237256 Integrated Health Interview Series (IHIS): A free online data resource for teaching U.S. public health and statistics

Monday, October 31, 2011: 1:17 PM

Miriam L. King, PhD , Minnesota Population Center, University of Minnesota, Minneapolis, MN
Lynn A. Blewett, PhD , Division of Health Policy and Management, University of Minnesota, Minneapolis, MN
With support from NIH, researchers have created Integrated Health Interview Series (IHIS), a free, online, consistently-coded version of the U.S. National Health Interview Survey (NHIS). Used to monitor U.S. public health for half a century, and the main source for evaluating progress toward Healthy People goals, NHIS provides invaluable data on health behaviors, conditions, and care. With thousands of variables, large sample size, and sampling frame representative of the non-institutionalized civilian population, NHIS is also a potential tool for teaching statistics. IHIS makes it easy for students to analyze NHIS data, through the following methods: coding variables consistently; providing detailed documentation (on question wording, codes and frequencies, universes, and comparability issues); simplifying weights and constructing survey design variables suitable for pooling data across years; and allowing researchers to create customized data extracts with only the years and variables they need, at no cost over the Internet. Students experienced in using statistical packages can select from over 7000 variables for multivariate analyses. Students new to data analysis can use the online tabulator to frame and test hypotheses (running frequencies, cross-tabulations, means, and significance tests). IHIS is a proven resource for classroom use. Of the more than 1000 registered IHIS users, 12 percent are undergraduates and 43 percent are graduate students. Over a quarter of registrants report "class assignment" as the outcome of their research. This presentation will highlight key features of IHIS that make it suitable for classroom use and provide examples of IHIS use in teaching statistics and public health.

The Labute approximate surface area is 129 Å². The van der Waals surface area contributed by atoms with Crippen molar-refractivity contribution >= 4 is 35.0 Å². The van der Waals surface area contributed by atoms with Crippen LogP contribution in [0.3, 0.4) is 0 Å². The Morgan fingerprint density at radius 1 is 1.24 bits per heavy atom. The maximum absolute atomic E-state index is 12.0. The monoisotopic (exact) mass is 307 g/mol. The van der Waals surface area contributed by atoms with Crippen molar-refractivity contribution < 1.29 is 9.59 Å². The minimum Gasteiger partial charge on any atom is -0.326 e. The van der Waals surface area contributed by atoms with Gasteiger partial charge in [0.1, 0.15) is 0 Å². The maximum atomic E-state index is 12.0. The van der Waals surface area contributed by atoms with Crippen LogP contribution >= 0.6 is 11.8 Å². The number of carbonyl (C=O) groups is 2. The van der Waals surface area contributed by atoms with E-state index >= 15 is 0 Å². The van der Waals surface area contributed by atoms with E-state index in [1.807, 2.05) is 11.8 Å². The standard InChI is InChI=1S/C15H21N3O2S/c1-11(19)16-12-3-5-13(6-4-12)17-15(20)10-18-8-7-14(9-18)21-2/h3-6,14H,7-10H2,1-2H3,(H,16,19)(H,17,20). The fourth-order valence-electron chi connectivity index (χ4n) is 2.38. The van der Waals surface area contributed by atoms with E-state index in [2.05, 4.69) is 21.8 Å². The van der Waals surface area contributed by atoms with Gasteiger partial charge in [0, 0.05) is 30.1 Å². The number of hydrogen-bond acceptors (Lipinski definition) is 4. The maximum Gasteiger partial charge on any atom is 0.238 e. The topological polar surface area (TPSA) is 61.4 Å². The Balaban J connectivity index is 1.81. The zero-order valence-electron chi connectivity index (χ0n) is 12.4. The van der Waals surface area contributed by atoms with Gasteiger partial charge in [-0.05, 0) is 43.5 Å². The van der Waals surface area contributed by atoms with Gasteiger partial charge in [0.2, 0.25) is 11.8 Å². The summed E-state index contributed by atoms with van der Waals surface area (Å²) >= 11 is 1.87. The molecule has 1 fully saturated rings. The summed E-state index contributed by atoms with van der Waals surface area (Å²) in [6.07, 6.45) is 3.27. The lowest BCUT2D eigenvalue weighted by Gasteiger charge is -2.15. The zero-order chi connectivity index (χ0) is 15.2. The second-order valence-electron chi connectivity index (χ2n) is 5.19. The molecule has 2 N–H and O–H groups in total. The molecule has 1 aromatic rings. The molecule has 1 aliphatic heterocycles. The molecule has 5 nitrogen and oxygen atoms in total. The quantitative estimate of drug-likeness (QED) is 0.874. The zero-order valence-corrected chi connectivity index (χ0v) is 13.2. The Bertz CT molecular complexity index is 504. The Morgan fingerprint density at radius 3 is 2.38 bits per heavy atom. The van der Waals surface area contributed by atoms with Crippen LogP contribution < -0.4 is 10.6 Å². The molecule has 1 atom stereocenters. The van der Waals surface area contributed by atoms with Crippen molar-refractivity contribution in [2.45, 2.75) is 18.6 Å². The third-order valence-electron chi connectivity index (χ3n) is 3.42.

Learning Areas:
Biostatistics, economics
Public health or related education
Public health or related research
Social and behavioral sciences

Learning Objectives:
Identify elements of the IHIS database that can be used to teach statistics and U.S. public health trends to graduate and undergraduate students.

Keywords: Teaching, Public Health Education

Presenting author's disclosure statement:

Qualified on the content I am responsible for because: I have directed data harmonization, documentation, and user support on the IHIS project since its inception, am the Project Manager for the IHIS project, have a PhD in demography, and have worked for over 10 years on data harmonization projects like IHIS at the Minnesota Population Center.
Any relevant financial relationships? No

I agree to comply with the American Public Health Association Conflict of Interest and Commercial Support Guidelines, and to disclose to the participants any off-label or experimental uses of a commercial product or service discussed in my presentation.